And as to the 1# picks, how helpful have Bogut and Glen Robinson been? They weren't even the best players in that draft?

Not to mention that there are teams who have been bad for a LONG time and have NEVER had the first overall pick.



There are also trades and free agency. You can build through that. If you have good management, players will come.

Chronz
03-25-2014, 12:36 PM
Not sure how the wheel would fix anything, dont see why teams should be given a franchise tag when they already have the far superior option of Restricted Free Agency nor do I think turning the regular season into a joke by allowing all teams into the playoffs would be worthwhile, it would help revenues by virtue of there being more games. The league is fine as is, aside from the 70's, NBA basketball has never been about parity, but star power.

If you want to make changes, start by improving the quality of games by shortening the RS to 62 games, if you want to give fans something to look forward to even with their teams tanking, start what Bill Simmons dubbed the "entertaining as hell" tourney, where all lotto teams have a late season tourney to battle it out for the final seed.

As for the draft, just tweak the percentages to give the 9th seed a much higher chance at landing in the top5. This will allow teams who are trying to win, to get an additional asset for next year. Some of the best rebuilds are when teams that are close to the playoffs somehow land a young star. Bulls with Rose, Orlando with Penny are 2 examples.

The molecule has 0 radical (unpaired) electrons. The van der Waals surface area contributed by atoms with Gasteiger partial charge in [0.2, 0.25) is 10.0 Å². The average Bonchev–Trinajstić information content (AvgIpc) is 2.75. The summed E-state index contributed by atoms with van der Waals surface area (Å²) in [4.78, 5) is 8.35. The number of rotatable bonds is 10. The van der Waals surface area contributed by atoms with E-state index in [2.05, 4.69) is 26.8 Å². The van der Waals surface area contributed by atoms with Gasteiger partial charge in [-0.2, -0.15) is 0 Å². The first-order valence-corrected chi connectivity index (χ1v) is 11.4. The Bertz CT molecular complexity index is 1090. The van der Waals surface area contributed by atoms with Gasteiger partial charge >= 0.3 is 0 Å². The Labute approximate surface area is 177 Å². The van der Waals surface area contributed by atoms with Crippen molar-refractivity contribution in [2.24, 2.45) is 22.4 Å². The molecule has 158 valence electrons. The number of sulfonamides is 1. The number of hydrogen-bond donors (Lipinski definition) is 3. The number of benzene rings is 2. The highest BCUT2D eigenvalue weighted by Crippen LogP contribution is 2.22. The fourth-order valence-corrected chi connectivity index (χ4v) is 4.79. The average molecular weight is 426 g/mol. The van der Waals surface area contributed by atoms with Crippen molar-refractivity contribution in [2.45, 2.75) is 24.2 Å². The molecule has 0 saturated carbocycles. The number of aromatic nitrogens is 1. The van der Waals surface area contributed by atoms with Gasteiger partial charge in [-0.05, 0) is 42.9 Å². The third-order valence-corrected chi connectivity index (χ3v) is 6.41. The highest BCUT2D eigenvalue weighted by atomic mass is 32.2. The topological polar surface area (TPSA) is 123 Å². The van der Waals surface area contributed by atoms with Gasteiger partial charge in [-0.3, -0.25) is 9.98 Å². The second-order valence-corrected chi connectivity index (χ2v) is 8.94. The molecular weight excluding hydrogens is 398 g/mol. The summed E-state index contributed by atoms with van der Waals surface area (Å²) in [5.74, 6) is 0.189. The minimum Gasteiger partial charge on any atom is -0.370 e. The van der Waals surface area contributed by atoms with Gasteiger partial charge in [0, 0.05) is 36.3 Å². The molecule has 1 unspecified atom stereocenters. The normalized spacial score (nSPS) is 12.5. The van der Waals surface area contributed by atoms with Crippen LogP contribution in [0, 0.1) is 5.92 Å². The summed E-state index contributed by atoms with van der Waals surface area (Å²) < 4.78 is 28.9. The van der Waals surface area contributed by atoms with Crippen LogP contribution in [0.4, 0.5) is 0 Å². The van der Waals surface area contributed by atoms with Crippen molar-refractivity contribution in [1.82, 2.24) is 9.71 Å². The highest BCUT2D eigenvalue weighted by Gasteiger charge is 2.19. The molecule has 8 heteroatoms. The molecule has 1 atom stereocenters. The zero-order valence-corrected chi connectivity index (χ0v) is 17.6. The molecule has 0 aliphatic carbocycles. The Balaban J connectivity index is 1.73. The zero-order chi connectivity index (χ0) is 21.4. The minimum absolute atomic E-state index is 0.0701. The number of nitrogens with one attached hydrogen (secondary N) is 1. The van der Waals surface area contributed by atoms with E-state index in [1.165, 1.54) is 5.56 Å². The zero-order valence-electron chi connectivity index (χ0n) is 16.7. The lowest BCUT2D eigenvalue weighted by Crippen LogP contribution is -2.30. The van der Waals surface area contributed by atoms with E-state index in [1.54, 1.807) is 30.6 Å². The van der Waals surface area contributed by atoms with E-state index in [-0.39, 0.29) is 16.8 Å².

valade16
03-25-2014, 01:05 PM
JasonJohnHorn – For some reason my internet is being ridiculous and I cannot quote your response so I’ll respond here.

A 6 year cycle should not be a selling point when saying they will get 3 Top 7 picks.

Asking fans to wait 6 years as a minimum is a sure way to get the entire Franchise relocated. Think about that. The 1st overall pick in 2014. Then the next lottery pick in 2018 and 2019.

Imagine being a Milwaukie Fan right now and saying “Man, we are gonna be so good in 2020!” Nobody wants to wait that long. The reason the current system is better is because there is hope that you could get better sooner.

And that’s not even getting into the fact that they might not hit on all 3 of those lottery picks. If that’s the case round and round we go. Then they have to wait another 3-4 years to get another high pick and suddenly their awesome team starts to come together somewhere around 2024.

And has ManRam has said, what if the superstar college player is a Freshman and Milwaukie has the #1 pick this year but the New York Knicks have the #1 pick the next year. He is likely going to wait and go to NY. The idea that if you are a well run team in a small market people will want to play there is erroneous, and recent history bores that out.

The Nuggets had one of the best run franchises in the league and that didn’t stop Carmelo from wanting to leave them and go to the big market Knicks, who are one of the worst run franchises.

Howard left the Magic, a well run franchise with a good coach. He wanted to go to the Nets, who weren’t exactly a well run franchise at the time either.

Chris Paul wanted out of NO and had a short list of teams he wanted to play for: all big markets.

The reason the wheel is so terrible is because aside from the fact that it is self-evidently terrible, is that it does nothing to actually solve the parity problem people say it’s supposed to.